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A Journey to a New Land

First people
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Paul Goldberg, Ph.D.

Professor of Archaeology, Department of Archeology, Boston University

Murray Springs

In Murray Springs in Arizona which was dated to about the younger dry outs about twelve thousand years ago, it turns out there were many different kinds of black mats that exist. Black deposits that seem to be probably stagnant water deposits or something like that. And in this documentary they kind of looked at material that they claim came from outer space in the form of an extraterrestrial comet or something like that hit the western part of the United States. As a result, fauna became extinct.

In all these examples, these three examples, I always find that being a geologist which I’ve done for thirty-five years, that people again they look at stuff and they analyze it as in the case of this black mat they’ve spent hours on the high resolution electron microscope looking for hexagonal diamonds which do come from outer space and they use this as evidence that a comet came, exploded and basically provided conditions that were not sustainable for large mega fauna. But no one ever really looks in detail or destructures the material that they are looking at.

So, in the Paisley Cave coprolite, for example, they never really looked at the coprolites to see what it is and it turns out if you look at the science paper that was published in May of 2008 there is a big feather sticking out of this coprolite which is very odd. I don’t know too many humans that eat feathers. This is a feather this big (about the length of an index finger) and no red flags came up.

This is the same thing with the Murray Springs. As far as I know, no one has actually looked in detail at one of these black mats. Just today, I received in the post some thin sections from a former student of mine who is now at the University of Arizona. She sent me some thin sections that one of her colleagues collected in Arizona. What they did is they collected sediment right there at Murray Springs across the boundary that represents the time period which this extraterrestrial would have hit the surface of the earth then would have wiped out the fauna there. And so, what they did was, they collected some intact boxes of this sediment across the boundary, took it back to the laboratory, hardened it in resin and sliced it up and made these thin sections of which I have one here of one of these thin sections of the Murray Springs black mat that you might be able to see. The upper part is the black part and at the bottom there it’s much lighter in colour and the contact is right in the middle of this thin section.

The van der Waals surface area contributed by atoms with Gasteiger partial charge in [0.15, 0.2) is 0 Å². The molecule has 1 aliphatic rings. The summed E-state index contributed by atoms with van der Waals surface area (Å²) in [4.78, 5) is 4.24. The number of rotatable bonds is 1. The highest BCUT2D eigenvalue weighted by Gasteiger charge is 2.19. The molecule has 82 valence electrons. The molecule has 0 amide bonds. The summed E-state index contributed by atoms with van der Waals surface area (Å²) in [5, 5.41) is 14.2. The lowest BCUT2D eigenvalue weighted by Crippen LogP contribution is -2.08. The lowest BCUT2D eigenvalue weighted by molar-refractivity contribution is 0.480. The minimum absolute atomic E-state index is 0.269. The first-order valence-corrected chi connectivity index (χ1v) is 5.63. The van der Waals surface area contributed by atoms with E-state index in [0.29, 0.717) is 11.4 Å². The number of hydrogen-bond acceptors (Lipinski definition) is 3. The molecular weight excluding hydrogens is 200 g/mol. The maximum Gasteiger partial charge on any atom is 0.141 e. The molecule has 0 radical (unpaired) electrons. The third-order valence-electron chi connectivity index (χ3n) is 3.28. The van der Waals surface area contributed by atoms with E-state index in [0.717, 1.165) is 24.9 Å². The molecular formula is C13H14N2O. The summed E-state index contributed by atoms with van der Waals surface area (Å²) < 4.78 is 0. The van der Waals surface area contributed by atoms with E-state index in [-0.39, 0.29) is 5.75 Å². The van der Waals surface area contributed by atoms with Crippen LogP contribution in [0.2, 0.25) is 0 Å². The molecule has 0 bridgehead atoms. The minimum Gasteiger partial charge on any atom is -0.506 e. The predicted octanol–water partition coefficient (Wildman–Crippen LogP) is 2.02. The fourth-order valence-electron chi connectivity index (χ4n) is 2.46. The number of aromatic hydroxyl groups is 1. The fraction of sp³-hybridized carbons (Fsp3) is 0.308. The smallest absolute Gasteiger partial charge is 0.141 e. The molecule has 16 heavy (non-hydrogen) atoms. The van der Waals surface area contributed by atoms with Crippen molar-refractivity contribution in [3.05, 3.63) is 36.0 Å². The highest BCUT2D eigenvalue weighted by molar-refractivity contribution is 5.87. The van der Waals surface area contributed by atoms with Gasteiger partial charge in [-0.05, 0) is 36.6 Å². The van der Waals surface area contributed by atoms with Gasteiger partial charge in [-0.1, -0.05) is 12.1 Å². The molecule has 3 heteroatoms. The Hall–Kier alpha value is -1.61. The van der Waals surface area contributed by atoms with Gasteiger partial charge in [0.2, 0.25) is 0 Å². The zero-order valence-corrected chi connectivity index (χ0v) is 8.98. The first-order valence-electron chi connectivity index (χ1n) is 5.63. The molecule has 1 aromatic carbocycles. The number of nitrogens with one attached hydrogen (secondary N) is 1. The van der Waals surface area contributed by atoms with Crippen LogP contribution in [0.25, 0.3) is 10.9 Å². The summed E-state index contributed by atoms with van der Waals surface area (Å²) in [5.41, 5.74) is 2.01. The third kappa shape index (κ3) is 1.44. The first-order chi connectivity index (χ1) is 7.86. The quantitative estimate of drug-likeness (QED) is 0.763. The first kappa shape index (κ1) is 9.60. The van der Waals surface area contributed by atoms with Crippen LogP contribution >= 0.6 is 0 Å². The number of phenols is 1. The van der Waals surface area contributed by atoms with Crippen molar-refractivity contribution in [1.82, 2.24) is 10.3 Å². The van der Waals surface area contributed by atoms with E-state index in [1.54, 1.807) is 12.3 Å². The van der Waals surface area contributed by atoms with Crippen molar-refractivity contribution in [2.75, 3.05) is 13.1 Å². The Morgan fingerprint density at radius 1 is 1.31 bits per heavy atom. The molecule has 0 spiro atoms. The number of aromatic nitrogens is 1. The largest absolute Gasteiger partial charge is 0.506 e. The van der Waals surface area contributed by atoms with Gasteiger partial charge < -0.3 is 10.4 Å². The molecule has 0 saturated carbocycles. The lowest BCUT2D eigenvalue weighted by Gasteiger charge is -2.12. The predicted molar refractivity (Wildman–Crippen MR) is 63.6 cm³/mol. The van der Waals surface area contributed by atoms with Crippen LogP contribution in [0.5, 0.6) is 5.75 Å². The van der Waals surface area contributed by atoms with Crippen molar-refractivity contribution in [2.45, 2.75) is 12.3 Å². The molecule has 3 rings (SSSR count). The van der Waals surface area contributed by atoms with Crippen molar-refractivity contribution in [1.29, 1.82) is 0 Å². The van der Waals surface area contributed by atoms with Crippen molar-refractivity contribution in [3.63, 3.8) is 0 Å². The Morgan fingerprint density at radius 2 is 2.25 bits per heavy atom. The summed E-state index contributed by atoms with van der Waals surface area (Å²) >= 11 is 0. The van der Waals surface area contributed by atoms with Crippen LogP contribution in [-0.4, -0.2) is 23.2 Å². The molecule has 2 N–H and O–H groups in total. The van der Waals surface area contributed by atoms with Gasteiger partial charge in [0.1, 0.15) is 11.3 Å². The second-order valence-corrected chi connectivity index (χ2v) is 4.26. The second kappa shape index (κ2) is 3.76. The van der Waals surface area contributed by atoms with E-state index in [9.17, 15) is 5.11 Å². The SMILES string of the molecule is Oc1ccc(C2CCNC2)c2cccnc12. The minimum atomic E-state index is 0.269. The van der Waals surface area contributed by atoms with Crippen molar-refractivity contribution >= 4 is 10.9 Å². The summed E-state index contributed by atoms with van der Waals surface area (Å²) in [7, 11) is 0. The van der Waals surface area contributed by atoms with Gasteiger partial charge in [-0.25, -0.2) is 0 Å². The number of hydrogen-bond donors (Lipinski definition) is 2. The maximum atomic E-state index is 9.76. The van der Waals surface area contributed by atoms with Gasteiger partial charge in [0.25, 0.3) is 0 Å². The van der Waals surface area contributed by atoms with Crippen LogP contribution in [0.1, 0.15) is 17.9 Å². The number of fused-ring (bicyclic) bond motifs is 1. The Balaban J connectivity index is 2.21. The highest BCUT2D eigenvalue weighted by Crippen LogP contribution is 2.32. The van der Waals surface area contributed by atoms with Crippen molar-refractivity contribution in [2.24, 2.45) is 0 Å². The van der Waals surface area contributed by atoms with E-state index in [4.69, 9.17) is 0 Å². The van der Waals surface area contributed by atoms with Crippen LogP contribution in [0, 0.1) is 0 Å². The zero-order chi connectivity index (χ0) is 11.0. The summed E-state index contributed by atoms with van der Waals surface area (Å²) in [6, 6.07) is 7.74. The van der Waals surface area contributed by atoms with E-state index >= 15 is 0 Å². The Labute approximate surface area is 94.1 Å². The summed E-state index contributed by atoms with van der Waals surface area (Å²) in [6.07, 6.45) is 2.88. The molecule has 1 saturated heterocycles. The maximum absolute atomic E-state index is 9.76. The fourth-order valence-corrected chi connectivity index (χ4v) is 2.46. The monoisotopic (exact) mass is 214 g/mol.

What we are going to do now is look at it and try to say gee what is the black mat and sort of go back several levels, sort of intellectually and scientifically, and just establish what this stuff is. And then when we can’t see anything else, go and actually try to appreciate what the context of, let’s say, these hexagonal diamonds come from. What’s the microcontext within this in situ, intact block of undisturbed sediment or where this stuff comes from.

I think until we really start looking very carefully at the microstratigraphy sort of the layers that these sites and the objects themselves that are dated whether it’s a coprolite or it’s a shell or whatever and establish the context and really know exactly what we’re looking at then in a way we’re always going to have these kind of unclear discussions about gee is it that old or isn’t it that old without being sure right off the bat that this thing is what it’s supposed to be.

In Paisley Cave, it was claimed to be human, but probably it’s more likely a herbivore. So the message is clear; deconstruct what we have in the beginning and then go further after that. Then I think we can feel more comfortable in any interpretations we make about the peopling of the New World and how people lived while they did cross the continent.